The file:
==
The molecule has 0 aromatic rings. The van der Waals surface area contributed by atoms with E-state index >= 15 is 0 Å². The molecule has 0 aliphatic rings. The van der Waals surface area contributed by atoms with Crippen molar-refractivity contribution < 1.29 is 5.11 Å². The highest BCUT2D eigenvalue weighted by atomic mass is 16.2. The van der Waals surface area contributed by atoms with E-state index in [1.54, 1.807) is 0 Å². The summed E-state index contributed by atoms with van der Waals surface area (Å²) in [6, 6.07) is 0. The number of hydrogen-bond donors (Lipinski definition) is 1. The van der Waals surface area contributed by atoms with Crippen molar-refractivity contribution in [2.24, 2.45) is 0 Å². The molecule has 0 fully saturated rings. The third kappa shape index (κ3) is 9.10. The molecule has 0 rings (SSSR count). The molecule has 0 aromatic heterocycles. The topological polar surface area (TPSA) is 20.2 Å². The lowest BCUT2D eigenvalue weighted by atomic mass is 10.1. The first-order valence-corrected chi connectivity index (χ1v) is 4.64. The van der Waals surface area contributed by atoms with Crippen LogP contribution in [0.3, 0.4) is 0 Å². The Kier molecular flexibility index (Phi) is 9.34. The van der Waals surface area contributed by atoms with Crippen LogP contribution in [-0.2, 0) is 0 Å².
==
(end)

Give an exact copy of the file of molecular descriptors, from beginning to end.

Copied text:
The molecule has 0 aromatic rings. The van der Waals surface area contributed by atoms with E-state index >= 15 is 0 Å². The molecule has 0 aliphatic rings. The van der Waals surface area contributed by atoms with Crippen molar-refractivity contribution < 1.29 is 5.11 Å². The highest BCUT2D eigenvalue weighted by atomic mass is 16.2. The van der Waals surface area contributed by atoms with E-state index in [1.54, 1.807) is 0 Å². The summed E-state index contributed by atoms with van der Waals surface area (Å²) in [6, 6.07) is 0. The number of hydrogen-bond donors (Lipinski definition) is 1. The van der Waals surface area contributed by atoms with Crippen molar-refractivity contribution in [2.24, 2.45) is 0 Å². The molecule has 0 fully saturated rings. The third kappa shape index (κ3) is 9.10. The molecule has 0 rings (SSSR count). The molecule has 0 aromatic heterocycles. The topological polar surface area (TPSA) is 20.2 Å². The lowest BCUT2D eigenvalue weighted by atomic mass is 10.1. The first-order valence-corrected chi connectivity index (χ1v) is 4.64. The van der Waals surface area contributed by atoms with Crippen LogP contribution in [0.3, 0.4) is 0 Å². The Kier molecular flexibility index (Phi) is 9.34. The van der Waals surface area contributed by atoms with Crippen LogP contribution in [-0.2, 0) is 0 Å².